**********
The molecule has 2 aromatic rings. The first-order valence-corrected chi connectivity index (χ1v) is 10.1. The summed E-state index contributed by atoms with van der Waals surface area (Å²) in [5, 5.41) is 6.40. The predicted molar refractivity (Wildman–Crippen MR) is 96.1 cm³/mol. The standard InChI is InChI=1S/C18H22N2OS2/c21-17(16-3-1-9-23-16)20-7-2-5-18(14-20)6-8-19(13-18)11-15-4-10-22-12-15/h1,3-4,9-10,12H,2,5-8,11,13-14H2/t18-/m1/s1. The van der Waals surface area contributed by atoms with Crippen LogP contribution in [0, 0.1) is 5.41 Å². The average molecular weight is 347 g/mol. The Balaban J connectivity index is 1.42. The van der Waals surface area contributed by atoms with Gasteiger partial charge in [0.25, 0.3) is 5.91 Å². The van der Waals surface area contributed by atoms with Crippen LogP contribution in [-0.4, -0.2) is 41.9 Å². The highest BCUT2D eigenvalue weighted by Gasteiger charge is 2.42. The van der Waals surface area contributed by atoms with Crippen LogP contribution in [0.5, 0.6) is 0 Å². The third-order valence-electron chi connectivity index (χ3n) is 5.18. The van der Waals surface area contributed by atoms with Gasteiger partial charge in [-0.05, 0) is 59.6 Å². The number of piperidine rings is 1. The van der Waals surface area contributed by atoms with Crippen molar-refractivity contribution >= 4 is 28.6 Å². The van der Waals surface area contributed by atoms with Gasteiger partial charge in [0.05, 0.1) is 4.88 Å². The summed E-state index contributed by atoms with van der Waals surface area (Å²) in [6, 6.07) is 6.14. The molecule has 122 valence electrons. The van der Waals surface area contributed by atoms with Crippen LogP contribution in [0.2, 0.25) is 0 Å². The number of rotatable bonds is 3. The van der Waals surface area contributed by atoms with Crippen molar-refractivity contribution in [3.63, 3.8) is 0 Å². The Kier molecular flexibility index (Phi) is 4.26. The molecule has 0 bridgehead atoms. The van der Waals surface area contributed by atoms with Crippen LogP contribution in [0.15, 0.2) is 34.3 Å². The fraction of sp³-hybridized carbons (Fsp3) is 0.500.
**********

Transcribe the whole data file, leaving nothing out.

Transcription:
The molecule has 2 aromatic rings. The first-order valence-corrected chi connectivity index (χ1v) is 10.1. The summed E-state index contributed by atoms with van der Waals surface area (Å²) in [5, 5.41) is 6.40. The predicted molar refractivity (Wildman–Crippen MR) is 96.1 cm³/mol. The standard InChI is InChI=1S/C18H22N2OS2/c21-17(16-3-1-9-23-16)20-7-2-5-18(14-20)6-8-19(13-18)11-15-4-10-22-12-15/h1,3-4,9-10,12H,2,5-8,11,13-14H2/t18-/m1/s1. The van der Waals surface area contributed by atoms with Crippen LogP contribution in [0, 0.1) is 5.41 Å². The average molecular weight is 347 g/mol. The Balaban J connectivity index is 1.42. The van der Waals surface area contributed by atoms with Gasteiger partial charge in [0.25, 0.3) is 5.91 Å². The van der Waals surface area contributed by atoms with Crippen LogP contribution in [-0.4, -0.2) is 41.9 Å². The highest BCUT2D eigenvalue weighted by Gasteiger charge is 2.42. The van der Waals surface area contributed by atoms with Crippen LogP contribution in [0.5, 0.6) is 0 Å². The third-order valence-electron chi connectivity index (χ3n) is 5.18. The van der Waals surface area contributed by atoms with Gasteiger partial charge in [-0.05, 0) is 59.6 Å². The number of piperidine rings is 1. The van der Waals surface area contributed by atoms with Crippen molar-refractivity contribution >= 4 is 28.6 Å². The van der Waals surface area contributed by atoms with Gasteiger partial charge in [0.05, 0.1) is 4.88 Å². The summed E-state index contributed by atoms with van der Waals surface area (Å²) in [6, 6.07) is 6.14. The molecule has 122 valence electrons. The van der Waals surface area contributed by atoms with Crippen LogP contribution in [0.2, 0.25) is 0 Å². The number of rotatable bonds is 3. The van der Waals surface area contributed by atoms with Crippen molar-refractivity contribution in [3.63, 3.8) is 0 Å². The Kier molecular flexibility index (Phi) is 4.26. The molecule has 0 bridgehead atoms. The van der Waals surface area contributed by atoms with Crippen LogP contribution in [0.15, 0.2) is 34.3 Å². The fraction of sp³-hybridized carbons (Fsp3) is 0.500.